Today I have to drive about six hours getting one of our kids to a summer event, and I want proofread my new eBook which is almost finished, “Playing with Media: simple ideas for powerful sharing.” These are the steps I followed to convert the text I’ve typed in Pages on my Apple laptop into M4A audio files I can listen to in the car on my iPhone. If you know how to do this for free on a Windows computer, please let me know how. This is the only way (at this point) I know how to do this.
Step 1 is to enable the “Add to iTunes as a Spoken Track” menu option within TextEdit and other applications. I described this process in detail in my December 2009 post, “Make any text into a computer-generated audio file with Snow Leopard.”
Step 2 is to copy the text in Pages to your computer’s clipboard. I opted to copy one chapter a time, so each chapter would be created as a separate audio file. (As a result, I repeated steps 2 through the end eight different times, once for each chapter.)
Step 3 is to paste the rich text into TextWranger, a free app which will “strip” out all the images which you don’t want in the TextEdit file. I don’t think TextEdit will convert text into audio if you leave images inline. There may be other ways to do this, but I love using TextWranger for lots of text altering needs like this.
Step 4 is to copy that plain text block from TextWrangler and paste it into TextEdit.
At this point, it would be great if we could immediately convert all the text in the TextEdit file into audio. I found, however, because of some “special characters” in my file that menu option was not yet available when I selected all the text and control-clicked it:
Step 5 is to remove special characters which the “convert to iTunes spoken audio” script doesn’t like. I used the find and replace command in TextEdit to replace all occurrences of the forward slash (“/”) with a hyphen (“-“).
Step 6 is to highlight all text in the TextEdit file, control click it, and choose “Add to iTunes as a Spoken Track.” This process took me approximately 30 to 60 seconds, depending on how much text was in each chapter.
Step 7 is to rename the files in iTunes from “Converted Text” to the file name you want. You can see the lengths of each chapter next to the file names I selected.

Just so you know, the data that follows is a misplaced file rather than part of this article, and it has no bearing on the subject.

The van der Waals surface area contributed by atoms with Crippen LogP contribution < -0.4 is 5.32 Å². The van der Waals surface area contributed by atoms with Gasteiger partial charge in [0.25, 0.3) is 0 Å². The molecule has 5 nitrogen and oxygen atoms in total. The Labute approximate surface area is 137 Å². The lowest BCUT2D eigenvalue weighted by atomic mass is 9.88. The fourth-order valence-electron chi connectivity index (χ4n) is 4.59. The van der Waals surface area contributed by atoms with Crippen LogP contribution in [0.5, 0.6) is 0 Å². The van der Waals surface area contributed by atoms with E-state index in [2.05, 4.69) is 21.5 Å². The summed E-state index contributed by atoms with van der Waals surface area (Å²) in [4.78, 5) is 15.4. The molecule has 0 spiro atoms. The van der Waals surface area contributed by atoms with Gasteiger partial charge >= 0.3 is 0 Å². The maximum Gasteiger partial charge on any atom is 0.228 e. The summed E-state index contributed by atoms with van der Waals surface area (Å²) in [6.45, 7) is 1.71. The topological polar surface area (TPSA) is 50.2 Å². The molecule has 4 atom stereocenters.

Step 8 is to drag the converted audio files (which are in M4A format) from iTunes into a folder on your computer. Alternatively you could create a playlist and sync your iPhone / other iOS device to iTunes, but I didn’t want to do that so I opted for a file transfer option.
Step 8 is to use the app AirSharing ($3) to turn on file sharing between your iOS device and your computer. In the Finder on my laptop, I chose GO and CONNECT TO SERVER, then entered the IP address provided by Air Sharing for my iPhone. This is the local address of the device on my home network. Then I was then able to copy the eight M4A files directly from my Mac computer to my iPhone just like I was copying files to a USB drive or connected server / hard drive.
Step 9 is to listen to the converted files on your iOS device. The process is done!
I hope this is helpful to you. Your Mac will use the computer voice selected in your system preferences to make this audio file. It’s not perfect, but it’s certainly the fastest, free way to make individual chapter audiobook files that I’ve seen! Later this year I plan to record my own versions of my eBook in my own voice, but this is a quick way to create audio versions of the book chapters that I can listen to in the car since I can’t safely read them while driving!
If you try this technique for your own writing or with your students, please let me know!
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- Transfer Video from an Android Phone to an iPad – 2014
- iPad Media Camp FAQs (July 2013) – 2013
- Great case for Educators building PLNs for PD – 2010
- Through my Students’ Eyes – 2009
- Ready to mobile-blog our vacation – 2009
- Places to post video for higher education types – 2009
- They Have Names – 2008
- DanCoyote ZeroG SkyDancers at MODLA in Second Life on 10 July 2008 – 2008
- Beyond the Virtual Fieldtrip and the Collaborative Project…KC3: A National Challenge – 2008